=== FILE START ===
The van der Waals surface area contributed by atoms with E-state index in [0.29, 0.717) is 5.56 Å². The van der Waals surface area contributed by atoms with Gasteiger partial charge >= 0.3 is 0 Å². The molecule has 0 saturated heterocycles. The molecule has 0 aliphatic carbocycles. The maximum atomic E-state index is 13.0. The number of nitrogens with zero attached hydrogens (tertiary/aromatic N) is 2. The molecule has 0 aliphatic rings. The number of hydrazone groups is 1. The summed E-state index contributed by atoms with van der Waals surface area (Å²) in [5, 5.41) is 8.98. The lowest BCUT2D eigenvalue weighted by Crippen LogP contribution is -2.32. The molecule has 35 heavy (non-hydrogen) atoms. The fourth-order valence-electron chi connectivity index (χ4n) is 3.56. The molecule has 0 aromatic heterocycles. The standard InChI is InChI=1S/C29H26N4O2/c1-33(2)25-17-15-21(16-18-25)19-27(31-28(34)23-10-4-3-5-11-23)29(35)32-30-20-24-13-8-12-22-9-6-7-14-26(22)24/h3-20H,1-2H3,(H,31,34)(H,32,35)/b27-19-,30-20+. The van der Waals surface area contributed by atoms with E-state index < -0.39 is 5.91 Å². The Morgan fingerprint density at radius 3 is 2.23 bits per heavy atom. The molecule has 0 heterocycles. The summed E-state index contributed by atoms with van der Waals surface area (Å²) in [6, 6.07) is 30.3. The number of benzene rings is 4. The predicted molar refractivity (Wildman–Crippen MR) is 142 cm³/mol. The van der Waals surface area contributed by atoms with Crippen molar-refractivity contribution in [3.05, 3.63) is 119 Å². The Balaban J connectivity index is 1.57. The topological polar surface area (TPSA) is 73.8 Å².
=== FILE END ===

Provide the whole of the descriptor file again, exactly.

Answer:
The van der Waals surface area contributed by atoms with E-state index in [0.29, 0.717) is 5.56 Å². The van der Waals surface area contributed by atoms with Gasteiger partial charge >= 0.3 is 0 Å². The molecule has 0 saturated heterocycles. The molecule has 0 aliphatic carbocycles. The maximum atomic E-state index is 13.0. The number of nitrogens with zero attached hydrogens (tertiary/aromatic N) is 2. The molecule has 0 aliphatic rings. The number of hydrazone groups is 1. The summed E-state index contributed by atoms with van der Waals surface area (Å²) in [5, 5.41) is 8.98. The lowest BCUT2D eigenvalue weighted by Crippen LogP contribution is -2.32. The molecule has 35 heavy (non-hydrogen) atoms. The fourth-order valence-electron chi connectivity index (χ4n) is 3.56. The molecule has 0 aromatic heterocycles. The standard InChI is InChI=1S/C29H26N4O2/c1-33(2)25-17-15-21(16-18-25)19-27(31-28(34)23-10-4-3-5-11-23)29(35)32-30-20-24-13-8-12-22-9-6-7-14-26(22)24/h3-20H,1-2H3,(H,31,34)(H,32,35)/b27-19-,30-20+. The van der Waals surface area contributed by atoms with E-state index < -0.39 is 5.91 Å². The Morgan fingerprint density at radius 3 is 2.23 bits per heavy atom. The molecule has 0 heterocycles. The summed E-state index contributed by atoms with van der Waals surface area (Å²) in [6, 6.07) is 30.3. The number of benzene rings is 4. The predicted molar refractivity (Wildman–Crippen MR) is 142 cm³/mol. The van der Waals surface area contributed by atoms with Crippen molar-refractivity contribution in [3.05, 3.63) is 119 Å². The Balaban J connectivity index is 1.57. The topological polar surface area (TPSA) is 73.8 Å².